Feeding Dairy Cattle

McCandlish, Andrew
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The dairy cow is a more efficient producer of human food than any other domestic animal. For each 100 pounds of digestible nutrients consumed she returns in her milk more than six times as much edible solids as the beef steer or mutton sheep yields in its carcass. As agriculture becomes more intense the farmer has to pay greater attention to economy of production, so it is becoming necessary for him not only to use the most economical type of animal but also to have it producing to the best of its ability.

To insure successful milk production two things are fundamentally necessary, a productive dairy cow and a liberal system of feeding. A good cow will produce well for a considerable time even on poor feed, but this is done at the expense of her own body and so if proper feed is not supplied she must produce less milk than she is really able to do and finally dry oft' when the stores of nutrients in her body are depleted. Lack of suitable feed explains why many cows in the corn belt are not producing well. They are fed on corn stalks and timothy hay with perhaps a little ear or shelled corn; in spite of this they produce wen for a few months after calving, but they soon dry up and arc idle until their next freshening.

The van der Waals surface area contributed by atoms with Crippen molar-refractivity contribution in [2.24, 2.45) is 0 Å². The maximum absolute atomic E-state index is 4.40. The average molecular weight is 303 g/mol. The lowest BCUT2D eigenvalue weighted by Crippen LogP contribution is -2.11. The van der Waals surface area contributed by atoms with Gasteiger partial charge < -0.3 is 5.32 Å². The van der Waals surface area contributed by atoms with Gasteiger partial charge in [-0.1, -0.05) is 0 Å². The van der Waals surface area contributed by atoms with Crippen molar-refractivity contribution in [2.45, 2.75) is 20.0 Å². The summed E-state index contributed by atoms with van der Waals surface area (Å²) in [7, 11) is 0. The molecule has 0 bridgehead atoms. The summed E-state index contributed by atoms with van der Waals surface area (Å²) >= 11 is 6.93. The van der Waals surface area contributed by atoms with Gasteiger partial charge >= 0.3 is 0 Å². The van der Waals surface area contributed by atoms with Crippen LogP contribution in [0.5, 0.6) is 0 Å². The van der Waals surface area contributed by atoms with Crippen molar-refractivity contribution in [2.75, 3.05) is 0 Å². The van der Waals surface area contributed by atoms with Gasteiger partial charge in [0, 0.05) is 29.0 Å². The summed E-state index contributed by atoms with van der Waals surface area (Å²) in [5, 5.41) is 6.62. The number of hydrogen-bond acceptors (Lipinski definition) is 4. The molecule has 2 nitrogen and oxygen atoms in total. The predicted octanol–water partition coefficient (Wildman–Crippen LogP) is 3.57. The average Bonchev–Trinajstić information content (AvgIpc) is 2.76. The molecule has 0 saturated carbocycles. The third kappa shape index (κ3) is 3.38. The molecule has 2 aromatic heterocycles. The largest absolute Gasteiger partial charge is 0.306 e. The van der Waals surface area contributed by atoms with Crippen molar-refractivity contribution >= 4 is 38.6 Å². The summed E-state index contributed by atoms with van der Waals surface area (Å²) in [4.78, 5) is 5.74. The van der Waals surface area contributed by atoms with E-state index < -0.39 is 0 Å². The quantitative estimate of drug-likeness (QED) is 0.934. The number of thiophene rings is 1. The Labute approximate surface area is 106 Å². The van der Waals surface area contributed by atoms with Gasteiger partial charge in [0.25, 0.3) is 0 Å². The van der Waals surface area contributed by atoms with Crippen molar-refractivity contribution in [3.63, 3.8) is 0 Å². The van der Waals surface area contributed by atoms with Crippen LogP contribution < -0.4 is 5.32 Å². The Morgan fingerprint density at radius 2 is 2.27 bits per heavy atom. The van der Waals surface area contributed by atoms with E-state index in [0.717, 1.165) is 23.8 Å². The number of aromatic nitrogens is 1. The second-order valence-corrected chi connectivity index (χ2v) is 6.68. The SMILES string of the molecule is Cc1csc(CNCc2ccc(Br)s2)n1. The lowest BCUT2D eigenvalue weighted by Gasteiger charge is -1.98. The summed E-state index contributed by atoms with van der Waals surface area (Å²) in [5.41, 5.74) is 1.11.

For the successful feeding of dairy cows a knowledge is neccesary not only of the food materials required by the animals but also of the various classes and quantities of constituents in the feeds used.

Dairy Husbandry, Animal Husbandry